"He'll get out, and we'll still be sitting here like this," Rennebohm said.
Sehnert is to be sentenced Thursday in Benton County Superior Court. His modified guilty plea earlier this month to two counts of vehicular assault with aggravating circumstances means he denies committing the crime but believes prosecutors had enough evidence to convict him.
Rennebohm and Toregrase plan to be at the hearing so Sehnert can see what he did to them after a night of partying. Prosecutors said Sehnert was driving under the influence of methadone.
Deputy Prosecutor Megan Killgore plans to recommend a two-year prison sentence and drug addiction treatment.
"It's a tragic situation. There is really no other word to describe it with what they've gone through, and their lives have been irrevocably changed," Killgore said.
Despite their bitterness, Rennebohm said, "It's real hard for us, but we actually pray for the guy that hit us."
Toregrase said that is because he thinks Sehnert didn't mean any harm when he first got behind the wheel, though he believes Sehnert should have gotten attempted murder for backing up and hitting him a second time.
"We feel cheated, that's what it gets down to," Toregrase said. "We think (Sehnert) should be smacked a little more harder."
Learning to live again
Rennebohm said if there is any lesson to be shared about their ordeal, it is "to get your stuff in order."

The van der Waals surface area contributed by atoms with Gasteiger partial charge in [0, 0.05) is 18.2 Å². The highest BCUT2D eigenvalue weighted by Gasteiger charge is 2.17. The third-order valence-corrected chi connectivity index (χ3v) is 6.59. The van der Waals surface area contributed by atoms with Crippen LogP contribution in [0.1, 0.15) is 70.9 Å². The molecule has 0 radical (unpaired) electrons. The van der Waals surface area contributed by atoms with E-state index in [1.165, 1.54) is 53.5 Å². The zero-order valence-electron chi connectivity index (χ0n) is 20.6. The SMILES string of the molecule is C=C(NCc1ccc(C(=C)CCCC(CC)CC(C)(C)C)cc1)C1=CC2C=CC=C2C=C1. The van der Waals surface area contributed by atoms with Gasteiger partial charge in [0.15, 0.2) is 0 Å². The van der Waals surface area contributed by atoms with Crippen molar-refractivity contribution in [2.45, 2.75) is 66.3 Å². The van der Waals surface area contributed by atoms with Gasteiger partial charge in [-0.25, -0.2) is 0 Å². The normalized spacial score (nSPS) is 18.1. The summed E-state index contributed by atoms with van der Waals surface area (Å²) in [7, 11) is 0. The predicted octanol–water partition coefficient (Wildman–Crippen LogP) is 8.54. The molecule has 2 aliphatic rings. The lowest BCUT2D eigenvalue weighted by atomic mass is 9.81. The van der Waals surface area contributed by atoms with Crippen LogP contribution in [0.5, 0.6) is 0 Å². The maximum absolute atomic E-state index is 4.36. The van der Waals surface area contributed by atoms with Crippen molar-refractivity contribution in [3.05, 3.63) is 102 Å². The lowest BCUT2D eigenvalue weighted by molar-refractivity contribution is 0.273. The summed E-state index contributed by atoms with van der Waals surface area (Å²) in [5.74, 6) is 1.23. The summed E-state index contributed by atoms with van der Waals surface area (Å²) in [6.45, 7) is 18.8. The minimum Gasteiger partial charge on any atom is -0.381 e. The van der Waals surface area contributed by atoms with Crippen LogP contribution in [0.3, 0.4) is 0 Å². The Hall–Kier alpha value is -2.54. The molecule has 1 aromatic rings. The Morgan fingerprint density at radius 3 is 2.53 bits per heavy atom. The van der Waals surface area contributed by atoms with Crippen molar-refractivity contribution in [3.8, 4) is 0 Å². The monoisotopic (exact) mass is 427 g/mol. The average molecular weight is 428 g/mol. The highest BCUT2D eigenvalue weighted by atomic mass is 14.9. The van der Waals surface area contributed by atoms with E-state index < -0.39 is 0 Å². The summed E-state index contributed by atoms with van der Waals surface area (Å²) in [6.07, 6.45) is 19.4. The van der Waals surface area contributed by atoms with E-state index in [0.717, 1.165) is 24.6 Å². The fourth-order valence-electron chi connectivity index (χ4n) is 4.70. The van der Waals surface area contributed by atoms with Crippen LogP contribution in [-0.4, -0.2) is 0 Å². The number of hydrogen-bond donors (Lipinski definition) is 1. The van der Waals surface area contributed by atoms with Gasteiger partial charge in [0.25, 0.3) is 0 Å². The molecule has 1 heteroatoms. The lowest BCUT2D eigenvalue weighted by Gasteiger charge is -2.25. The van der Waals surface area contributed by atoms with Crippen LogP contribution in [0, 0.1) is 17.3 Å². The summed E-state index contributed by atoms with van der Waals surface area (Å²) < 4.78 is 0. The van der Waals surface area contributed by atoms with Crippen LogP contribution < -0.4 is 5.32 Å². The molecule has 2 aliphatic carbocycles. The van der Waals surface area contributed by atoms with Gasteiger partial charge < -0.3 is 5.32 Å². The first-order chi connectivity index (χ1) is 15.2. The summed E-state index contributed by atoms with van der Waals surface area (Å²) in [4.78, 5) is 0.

She admits it was a huge hassle because they aren't married, and said they have since completed wills.
The wreck and its aftermath also brought their family and friends together on Facebook, she said.
"The accident has opened our eyes to how important we are to each other," she said, adding that she has a "whole different kind of new love" for Toregrase. They plan to marry once they are feeling a little better and, honestly, when they like each other more.
Rennebohm and Toregrase know they have a battle ahead, but both believe they can overcome those obstacles by being there for each other.
"We can do things together that we can't do alone," she said. They have resumed cooking and have discovered that they must do some things together -- like making the bed and vacuuming.
"For me it's not what didn't kill me that is making me strong. For me, what didn't kill me is making me angry," Rennebohm said, adding that she has found many people will ignore her when she is clearly struggling in public and could use help with groceries or another task.
Before the crash, the couple were living comfortably with a financial cushion, but Toregrase is no longer working and there is a pile of medical bills.
"What am I going to do for the rest of my life? We worked real hard," he said. "I have no leg. I can't provide for my family anymore, and it pisses me off. I know money isn't everything, but I want something."
Toregrase said his job at Harley-Davidson was on the second floor, and for now he can't negotiate stairs. But he isn't giving up and hopes to work again.
He also has dreams of getting back on a motorcycle one day. "I don't know if I want to ride so much as I can show everybody I went through this horrible thing and I can ride again."